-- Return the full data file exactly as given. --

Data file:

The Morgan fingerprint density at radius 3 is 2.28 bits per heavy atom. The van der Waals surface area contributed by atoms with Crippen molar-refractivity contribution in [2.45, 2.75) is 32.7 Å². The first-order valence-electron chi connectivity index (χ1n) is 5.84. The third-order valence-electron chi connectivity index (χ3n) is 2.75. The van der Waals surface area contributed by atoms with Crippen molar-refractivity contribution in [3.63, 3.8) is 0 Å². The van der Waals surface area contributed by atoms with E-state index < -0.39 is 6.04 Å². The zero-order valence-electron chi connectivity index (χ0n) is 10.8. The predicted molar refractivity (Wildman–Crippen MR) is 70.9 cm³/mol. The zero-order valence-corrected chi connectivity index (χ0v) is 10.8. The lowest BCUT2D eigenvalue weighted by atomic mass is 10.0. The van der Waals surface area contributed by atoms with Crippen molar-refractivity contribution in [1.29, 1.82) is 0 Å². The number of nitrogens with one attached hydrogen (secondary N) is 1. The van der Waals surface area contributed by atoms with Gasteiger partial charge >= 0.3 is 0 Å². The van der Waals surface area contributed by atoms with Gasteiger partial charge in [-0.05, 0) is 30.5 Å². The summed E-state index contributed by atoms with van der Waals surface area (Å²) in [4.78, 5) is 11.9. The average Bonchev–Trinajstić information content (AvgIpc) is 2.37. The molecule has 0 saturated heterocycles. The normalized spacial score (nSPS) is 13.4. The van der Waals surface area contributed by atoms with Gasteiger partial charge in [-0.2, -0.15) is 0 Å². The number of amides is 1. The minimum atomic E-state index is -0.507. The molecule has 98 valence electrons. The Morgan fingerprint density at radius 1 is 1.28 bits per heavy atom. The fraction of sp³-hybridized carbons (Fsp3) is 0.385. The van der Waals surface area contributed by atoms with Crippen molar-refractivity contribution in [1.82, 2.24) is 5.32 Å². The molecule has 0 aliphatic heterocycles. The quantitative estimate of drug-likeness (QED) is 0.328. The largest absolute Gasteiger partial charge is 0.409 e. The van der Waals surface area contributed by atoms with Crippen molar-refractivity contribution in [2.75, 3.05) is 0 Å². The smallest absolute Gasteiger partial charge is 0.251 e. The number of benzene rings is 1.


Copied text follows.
The Morgan fingerprint density at radius 3 is 2.28 bits per heavy atom. The van der Waals surface area contributed by atoms with Crippen molar-refractivity contribution in [2.45, 2.75) is 32.7 Å². The first-order valence-electron chi connectivity index (χ1n) is 5.84. The third-order valence-electron chi connectivity index (χ3n) is 2.75. The van der Waals surface area contributed by atoms with Crippen molar-refractivity contribution in [3.63, 3.8) is 0 Å². The van der Waals surface area contributed by atoms with E-state index < -0.39 is 6.04 Å². The zero-order valence-electron chi connectivity index (χ0n) is 10.8. The predicted molar refractivity (Wildman–Crippen MR) is 70.9 cm³/mol. The zero-order valence-corrected chi connectivity index (χ0v) is 10.8. The lowest BCUT2D eigenvalue weighted by atomic mass is 10.0. The van der Waals surface area contributed by atoms with Crippen molar-refractivity contribution in [1.29, 1.82) is 0 Å². The number of nitrogens with one attached hydrogen (secondary N) is 1. The van der Waals surface area contributed by atoms with Gasteiger partial charge >= 0.3 is 0 Å². The van der Waals surface area contributed by atoms with Gasteiger partial charge in [-0.05, 0) is 30.5 Å². The summed E-state index contributed by atoms with van der Waals surface area (Å²) in [4.78, 5) is 11.9. The average Bonchev–Trinajstić information content (AvgIpc) is 2.37. The molecule has 0 saturated heterocycles. The normalized spacial score (nSPS) is 13.4. The van der Waals surface area contributed by atoms with Gasteiger partial charge in [-0.2, -0.15) is 0 Å². The number of amides is 1. The minimum atomic E-state index is -0.507. The molecule has 98 valence electrons. The Morgan fingerprint density at radius 1 is 1.28 bits per heavy atom. The fraction of sp³-hybridized carbons (Fsp3) is 0.385. The van der Waals surface area contributed by atoms with Crippen molar-refractivity contribution in [1.82, 2.24) is 5.32 Å². The molecule has 0 aliphatic heterocycles. The quantitative estimate of drug-likeness (QED) is 0.328. The largest absolute Gasteiger partial charge is 0.409 e. The van der Waals surface area contributed by atoms with Crippen molar-refractivity contribution in [2.75, 3.05) is 0 Å². The smallest absolute Gasteiger partial charge is 0.251 e. The number of benzene rings is 1.